‘Pistol’ review: Danny Boyle’s series never achieves the unabashed cynicism we associate with the Sex Pistols

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It didn’t matter what the Sex Pistols sounded like. It only mattered how they looked.

Gun, a six-episode Disney Plus series about the wild rise and incendiary fall of Britain’s most notorious and rebellious punk rock band, is littered with versions of the same deceptively boastful claim. “We don’t like music,” says guitarist Steve Jones, whose 2016 memoir lonely boy they gave form to the miniseries, after one of the first concerts of the band. “We like chaos.”

So many identify with that sentiment and so often – Sid Vicious, Johnny Rotten, the Machiavellian donnnadie turned band manager, Malcolm McLaren – that it ultimately emerges as the band’s unwitting manifesto. For better or worse, it could also have been the guiding principle for Danny Boyle’s ambitious and occasionally even exuberant take on a story that’s already been told on screen several times before, most notably in the obscure cult hit Sid & Nancy.

In this version, working-class teenager Steve, played with a stormy mix of energy and despondency by Toby Wallace (babyteeth), brings the Sex Pistols to life in London in the 1970s. It’s not just the gang member who needs it most (his stepfather despises him, he’s a functional illiterate), but the one with the audacity to steal the equipment. who need the Odeon.

Still, it’s easy to imagine that the group would never have graduated from garage rehearsals were it not for fashion designer Vivienne Westwood (Talulah Riley), who develops a liking for Steve even when he tries to rob her store. Vivienne’s opportunistic boyfriend, Malcolm, glimpses a scruffy appeal in Steve that matches the desperation of British austerity. “Ruffians like you thrill me,” declares Malcolm, played with deft charm undermined by a sort of sleazy, languid elocution by Thomas Brodie-Sangster (The Queen’s Gambit).

It’s never clear how seriously Malcolm takes his anti-establishment and anti-fascist politics; what is more certain is that he sees an opportunity to commodify the moment. He invites Johnny Rotten (Anson Boon), who had never sung before, as the band’s lead singer, and then Sid Vicious (Louis Partridge, Enola Holmes), who had never played bass before, to fill in for the bassist, the only man in the band who can seriously play his instrument.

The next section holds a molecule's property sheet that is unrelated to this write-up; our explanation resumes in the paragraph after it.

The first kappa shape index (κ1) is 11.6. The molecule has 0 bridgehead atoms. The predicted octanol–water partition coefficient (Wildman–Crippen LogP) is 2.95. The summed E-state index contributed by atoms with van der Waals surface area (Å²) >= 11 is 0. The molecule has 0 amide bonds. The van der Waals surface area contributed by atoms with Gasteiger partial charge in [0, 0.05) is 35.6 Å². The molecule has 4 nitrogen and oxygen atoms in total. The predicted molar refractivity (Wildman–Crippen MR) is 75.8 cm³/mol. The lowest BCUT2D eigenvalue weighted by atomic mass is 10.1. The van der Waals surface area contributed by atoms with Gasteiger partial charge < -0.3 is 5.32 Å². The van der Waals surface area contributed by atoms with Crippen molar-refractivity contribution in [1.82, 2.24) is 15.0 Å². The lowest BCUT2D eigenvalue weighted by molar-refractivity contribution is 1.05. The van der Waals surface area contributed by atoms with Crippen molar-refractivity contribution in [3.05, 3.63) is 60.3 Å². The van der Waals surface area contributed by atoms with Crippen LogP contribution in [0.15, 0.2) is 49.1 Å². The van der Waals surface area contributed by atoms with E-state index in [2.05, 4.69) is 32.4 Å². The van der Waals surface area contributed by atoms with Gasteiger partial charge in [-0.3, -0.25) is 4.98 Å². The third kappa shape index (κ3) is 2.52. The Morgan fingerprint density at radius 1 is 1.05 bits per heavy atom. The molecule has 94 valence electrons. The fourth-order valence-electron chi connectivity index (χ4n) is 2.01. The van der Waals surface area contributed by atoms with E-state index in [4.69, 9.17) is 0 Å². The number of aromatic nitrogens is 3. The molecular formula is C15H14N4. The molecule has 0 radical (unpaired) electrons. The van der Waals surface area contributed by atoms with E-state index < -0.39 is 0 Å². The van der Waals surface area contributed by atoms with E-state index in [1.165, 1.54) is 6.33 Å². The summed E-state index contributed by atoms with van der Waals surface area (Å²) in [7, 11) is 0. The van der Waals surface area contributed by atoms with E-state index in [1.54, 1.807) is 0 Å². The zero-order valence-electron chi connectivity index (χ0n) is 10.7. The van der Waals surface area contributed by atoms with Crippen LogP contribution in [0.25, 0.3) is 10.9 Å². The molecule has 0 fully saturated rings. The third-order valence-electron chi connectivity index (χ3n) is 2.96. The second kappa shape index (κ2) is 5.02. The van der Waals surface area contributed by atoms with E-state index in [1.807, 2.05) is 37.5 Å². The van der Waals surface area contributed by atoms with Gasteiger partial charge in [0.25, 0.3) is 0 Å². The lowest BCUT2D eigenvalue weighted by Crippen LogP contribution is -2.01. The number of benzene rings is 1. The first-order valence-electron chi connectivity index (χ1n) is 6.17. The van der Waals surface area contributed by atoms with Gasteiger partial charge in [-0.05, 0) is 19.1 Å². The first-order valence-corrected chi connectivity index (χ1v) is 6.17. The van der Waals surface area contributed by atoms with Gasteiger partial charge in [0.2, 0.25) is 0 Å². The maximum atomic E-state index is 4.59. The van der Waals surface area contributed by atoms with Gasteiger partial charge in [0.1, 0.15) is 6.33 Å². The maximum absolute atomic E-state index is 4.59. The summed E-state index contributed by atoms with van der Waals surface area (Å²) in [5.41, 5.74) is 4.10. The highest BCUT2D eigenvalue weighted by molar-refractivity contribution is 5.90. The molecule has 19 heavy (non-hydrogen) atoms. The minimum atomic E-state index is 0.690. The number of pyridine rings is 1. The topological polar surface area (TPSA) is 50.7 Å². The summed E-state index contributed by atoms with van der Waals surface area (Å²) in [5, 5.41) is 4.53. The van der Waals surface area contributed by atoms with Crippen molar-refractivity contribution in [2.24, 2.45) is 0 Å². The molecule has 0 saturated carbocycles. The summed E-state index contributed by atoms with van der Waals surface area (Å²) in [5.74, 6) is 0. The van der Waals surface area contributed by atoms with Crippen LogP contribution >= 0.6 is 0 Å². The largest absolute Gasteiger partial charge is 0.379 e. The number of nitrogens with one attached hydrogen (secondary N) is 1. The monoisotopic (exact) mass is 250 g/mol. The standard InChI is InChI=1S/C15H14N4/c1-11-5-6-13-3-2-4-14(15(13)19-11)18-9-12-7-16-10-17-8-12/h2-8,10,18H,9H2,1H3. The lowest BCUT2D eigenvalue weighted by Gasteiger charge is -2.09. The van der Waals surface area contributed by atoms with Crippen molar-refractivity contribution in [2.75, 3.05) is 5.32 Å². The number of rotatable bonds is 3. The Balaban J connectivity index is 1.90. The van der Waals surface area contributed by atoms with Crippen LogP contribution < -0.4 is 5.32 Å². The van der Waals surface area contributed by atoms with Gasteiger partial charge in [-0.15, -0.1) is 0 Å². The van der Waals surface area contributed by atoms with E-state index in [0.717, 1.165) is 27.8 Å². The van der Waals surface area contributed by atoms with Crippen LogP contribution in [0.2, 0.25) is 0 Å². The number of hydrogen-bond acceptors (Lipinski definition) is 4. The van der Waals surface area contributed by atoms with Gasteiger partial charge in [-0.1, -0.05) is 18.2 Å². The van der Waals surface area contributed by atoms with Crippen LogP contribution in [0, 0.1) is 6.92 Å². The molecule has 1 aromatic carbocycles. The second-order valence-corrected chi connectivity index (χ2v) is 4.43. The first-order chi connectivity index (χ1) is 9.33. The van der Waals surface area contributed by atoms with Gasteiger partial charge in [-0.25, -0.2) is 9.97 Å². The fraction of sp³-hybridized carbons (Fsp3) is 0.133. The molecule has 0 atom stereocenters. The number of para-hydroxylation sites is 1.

Boyle never quite hits the nail on the head on the question of the authenticity of the Sex Pistols, which was rooted in the band members’ working-class backgrounds, and found expression in a brutal sound and anarchist image overseen by Malcolm. In all probability, the truth lies in the slightly unsatisfactory gray space that Boyle conjures up. The Pistols were creating the culture at the same time they were responding to it. Malcolm was drawn to them because they had nothing left to live for, a condition he changed the instant he agreed to back them.

The most glaring problem is that the series never achieves the unabashed cynicism we associate with the Sex Pistols or punk rock, or even the flamboyance we’ve come to expect from Danny Boyle’s other productions, such as Trainspotting either Slumdog Millionaire. The concert scenes come closer. Boon captures the vocalist’s menacing intensity, and while Partridge can’t match Gary Oldman’s ferocity in Sid & Nancyhis Sid is more youthful, more vulnerable.

The Sex Pistols have been lauded as trailblazers and condemned as hooligans (the BBC didn’t want to broadcast their single “God Save the Queen” even after it topped the charts), but here, too, they’re just kids. Sidney Chandler (Don’t Worry Darling) is especially poignant as a pre-Pretenders Chrissie Hynde who refuses to return home to Ohio until she’s a star. For most of the series, the Sex Pistols feel more like fugitives than rock stars.

The action is interspersed with vintage-looking footage – a saluting queen, scenes of striking workers, and scenes of police violence – that efficiently establishes the setting around the series. But the show’s portrayal of punk rock itself, filtered through the lens of Malcolm’s machinations and even, at times, the vanity of the band’s kids, feels more like image than spirit. , as an escape rather than as a way of life. Gununlike the music that inspired it, never grabs you by the throat.

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